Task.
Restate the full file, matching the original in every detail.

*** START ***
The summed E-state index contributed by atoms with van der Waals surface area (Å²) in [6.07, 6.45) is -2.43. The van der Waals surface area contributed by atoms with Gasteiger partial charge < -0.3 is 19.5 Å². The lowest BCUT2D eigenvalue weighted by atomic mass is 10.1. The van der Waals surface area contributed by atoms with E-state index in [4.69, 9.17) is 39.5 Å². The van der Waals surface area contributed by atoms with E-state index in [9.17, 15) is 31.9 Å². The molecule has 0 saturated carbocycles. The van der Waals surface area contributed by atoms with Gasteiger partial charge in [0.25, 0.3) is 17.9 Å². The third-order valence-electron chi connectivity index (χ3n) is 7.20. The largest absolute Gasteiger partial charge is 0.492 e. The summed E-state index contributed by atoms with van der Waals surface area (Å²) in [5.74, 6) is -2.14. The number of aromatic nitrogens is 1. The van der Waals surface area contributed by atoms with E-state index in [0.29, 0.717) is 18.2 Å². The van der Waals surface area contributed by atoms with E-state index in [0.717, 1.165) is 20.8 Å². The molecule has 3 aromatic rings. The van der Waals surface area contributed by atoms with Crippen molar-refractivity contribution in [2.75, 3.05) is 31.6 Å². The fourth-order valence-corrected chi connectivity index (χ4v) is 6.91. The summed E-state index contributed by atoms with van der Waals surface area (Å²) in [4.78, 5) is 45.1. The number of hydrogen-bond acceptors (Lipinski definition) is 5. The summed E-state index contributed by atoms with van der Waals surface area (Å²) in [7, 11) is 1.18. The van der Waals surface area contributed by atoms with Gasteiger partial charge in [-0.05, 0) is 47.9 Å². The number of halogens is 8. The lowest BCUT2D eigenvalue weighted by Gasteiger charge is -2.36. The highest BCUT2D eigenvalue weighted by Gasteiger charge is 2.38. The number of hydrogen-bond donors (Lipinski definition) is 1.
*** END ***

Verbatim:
The summed E-state index contributed by atoms with van der Waals surface area (Å²) in [6.07, 6.45) is -2.43. The van der Waals surface area contributed by atoms with Gasteiger partial charge < -0.3 is 19.5 Å². The lowest BCUT2D eigenvalue weighted by atomic mass is 10.1. The van der Waals surface area contributed by atoms with E-state index in [4.69, 9.17) is 39.5 Å². The van der Waals surface area contributed by atoms with E-state index in [9.17, 15) is 31.9 Å². The molecule has 0 saturated carbocycles. The van der Waals surface area contributed by atoms with Gasteiger partial charge in [0.25, 0.3) is 17.9 Å². The third-order valence-electron chi connectivity index (χ3n) is 7.20. The largest absolute Gasteiger partial charge is 0.492 e. The summed E-state index contributed by atoms with van der Waals surface area (Å²) in [5.74, 6) is -2.14. The number of aromatic nitrogens is 1. The van der Waals surface area contributed by atoms with E-state index in [0.29, 0.717) is 18.2 Å². The van der Waals surface area contributed by atoms with E-state index in [0.717, 1.165) is 20.8 Å². The molecule has 3 aromatic rings. The van der Waals surface area contributed by atoms with Crippen molar-refractivity contribution in [2.75, 3.05) is 31.6 Å². The fourth-order valence-corrected chi connectivity index (χ4v) is 6.91. The summed E-state index contributed by atoms with van der Waals surface area (Å²) in [4.78, 5) is 45.1. The number of hydrogen-bond acceptors (Lipinski definition) is 5. The summed E-state index contributed by atoms with van der Waals surface area (Å²) in [7, 11) is 1.18. The van der Waals surface area contributed by atoms with Gasteiger partial charge in [-0.05, 0) is 47.9 Å². The number of halogens is 8. The lowest BCUT2D eigenvalue weighted by Gasteiger charge is -2.36. The highest BCUT2D eigenvalue weighted by Gasteiger charge is 2.38. The number of hydrogen-bond donors (Lipinski definition) is 1.